Mapping Inventions in the Space of Ideas, 1836–2022: Representation, Measurement, and Validation
|11:45 › 13:00
|Vitaly Meursault - Federal Reserve Bank of Philadelphia
UniL Campus, Room Extra 126
|Conferences - Seminars
Ina Ganguli, Jeffrey Lin, Vitaly Meursault, Nicholas Reynolds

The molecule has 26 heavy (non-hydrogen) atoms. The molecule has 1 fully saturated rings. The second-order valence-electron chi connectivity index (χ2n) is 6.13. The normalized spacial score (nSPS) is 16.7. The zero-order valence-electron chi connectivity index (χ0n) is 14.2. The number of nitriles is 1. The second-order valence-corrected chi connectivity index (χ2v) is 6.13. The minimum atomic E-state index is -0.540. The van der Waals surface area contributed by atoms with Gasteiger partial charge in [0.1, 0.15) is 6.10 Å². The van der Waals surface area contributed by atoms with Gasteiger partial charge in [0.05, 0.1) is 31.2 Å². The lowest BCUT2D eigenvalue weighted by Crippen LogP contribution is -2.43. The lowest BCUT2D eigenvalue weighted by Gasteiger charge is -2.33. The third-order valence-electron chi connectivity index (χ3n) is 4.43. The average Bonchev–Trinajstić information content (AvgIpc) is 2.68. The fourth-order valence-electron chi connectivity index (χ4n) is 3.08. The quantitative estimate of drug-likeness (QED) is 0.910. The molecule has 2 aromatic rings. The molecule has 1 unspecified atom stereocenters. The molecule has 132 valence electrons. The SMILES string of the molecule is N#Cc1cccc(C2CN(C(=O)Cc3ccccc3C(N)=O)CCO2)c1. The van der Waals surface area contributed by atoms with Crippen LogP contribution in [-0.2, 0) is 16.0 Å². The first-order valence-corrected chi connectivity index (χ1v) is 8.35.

How well can different methods meaningfully represent inventions in the “space of ideas?” We evaluate four leading natural language processing (NLP) models, each of which produces a different numerical representation of patent text. We design three novel, domain-specific validation tasks to select between these representations. Sentence-BERT (S-BERT) significantly outperforms other widely-used NLP models, creating metrics better aligned with both expert and non-expert human judgment about patent similarity. The choice of representation matters significantly for economic measurement. According to S-BERT, contemporaneous patents have declined in similarity over more than a century, as inventions have “spread out” on an expanding knowledge frontier. Other representations report ambiguous or diverging patterns. We reproduce the S-BERT result using newly-digitized records of historical interferences, which show secular declines in the rate of multiple invention. Our results highlight the importance of validation and model selection as an essential step in constructing and using measures derived from patent text.